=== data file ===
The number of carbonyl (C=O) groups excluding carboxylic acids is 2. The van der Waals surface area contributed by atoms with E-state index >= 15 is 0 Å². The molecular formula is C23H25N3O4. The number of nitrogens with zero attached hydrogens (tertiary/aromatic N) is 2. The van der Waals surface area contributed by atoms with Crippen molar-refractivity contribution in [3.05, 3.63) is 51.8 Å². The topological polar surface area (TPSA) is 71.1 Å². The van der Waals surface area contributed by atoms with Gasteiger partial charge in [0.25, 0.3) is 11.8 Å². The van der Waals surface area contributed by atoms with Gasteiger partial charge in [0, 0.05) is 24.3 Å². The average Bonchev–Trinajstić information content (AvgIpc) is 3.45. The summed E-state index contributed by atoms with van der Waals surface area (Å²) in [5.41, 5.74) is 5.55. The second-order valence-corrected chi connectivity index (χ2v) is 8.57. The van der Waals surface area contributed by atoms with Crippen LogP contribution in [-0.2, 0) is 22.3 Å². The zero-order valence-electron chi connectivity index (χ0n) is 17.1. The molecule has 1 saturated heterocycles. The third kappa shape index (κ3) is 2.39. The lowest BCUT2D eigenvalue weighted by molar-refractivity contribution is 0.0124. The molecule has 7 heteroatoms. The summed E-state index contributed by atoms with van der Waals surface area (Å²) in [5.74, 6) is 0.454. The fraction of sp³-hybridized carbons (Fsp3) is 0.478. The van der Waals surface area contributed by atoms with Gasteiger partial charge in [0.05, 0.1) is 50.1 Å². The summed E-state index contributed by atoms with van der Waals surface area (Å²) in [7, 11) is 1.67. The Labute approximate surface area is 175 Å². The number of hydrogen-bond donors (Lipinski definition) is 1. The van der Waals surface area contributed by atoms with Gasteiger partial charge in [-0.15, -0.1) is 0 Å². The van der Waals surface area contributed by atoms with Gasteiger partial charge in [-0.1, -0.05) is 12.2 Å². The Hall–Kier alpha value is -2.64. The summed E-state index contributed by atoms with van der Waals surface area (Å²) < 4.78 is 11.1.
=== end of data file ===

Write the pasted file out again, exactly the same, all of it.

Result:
The number of carbonyl (C=O) groups excluding carboxylic acids is 2. The van der Waals surface area contributed by atoms with E-state index >= 15 is 0 Å². The molecular formula is C23H25N3O4. The number of nitrogens with zero attached hydrogens (tertiary/aromatic N) is 2. The van der Waals surface area contributed by atoms with Crippen molar-refractivity contribution in [3.05, 3.63) is 51.8 Å². The topological polar surface area (TPSA) is 71.1 Å². The van der Waals surface area contributed by atoms with Gasteiger partial charge in [0.25, 0.3) is 11.8 Å². The van der Waals surface area contributed by atoms with Gasteiger partial charge in [0, 0.05) is 24.3 Å². The average Bonchev–Trinajstić information content (AvgIpc) is 3.45. The summed E-state index contributed by atoms with van der Waals surface area (Å²) in [5.41, 5.74) is 5.55. The second-order valence-corrected chi connectivity index (χ2v) is 8.57. The van der Waals surface area contributed by atoms with Crippen LogP contribution in [-0.2, 0) is 22.3 Å². The zero-order valence-electron chi connectivity index (χ0n) is 17.1. The molecule has 1 saturated heterocycles. The third kappa shape index (κ3) is 2.39. The lowest BCUT2D eigenvalue weighted by molar-refractivity contribution is 0.0124. The molecule has 7 heteroatoms. The summed E-state index contributed by atoms with van der Waals surface area (Å²) in [5.74, 6) is 0.454. The fraction of sp³-hybridized carbons (Fsp3) is 0.478. The van der Waals surface area contributed by atoms with Gasteiger partial charge in [0.05, 0.1) is 50.1 Å². The summed E-state index contributed by atoms with van der Waals surface area (Å²) in [7, 11) is 1.67. The Labute approximate surface area is 175 Å². The number of hydrogen-bond donors (Lipinski definition) is 1. The van der Waals surface area contributed by atoms with Gasteiger partial charge in [-0.15, -0.1) is 0 Å². The van der Waals surface area contributed by atoms with Gasteiger partial charge in [-0.1, -0.05) is 12.2 Å². The Hall–Kier alpha value is -2.64. The summed E-state index contributed by atoms with van der Waals surface area (Å²) < 4.78 is 11.1.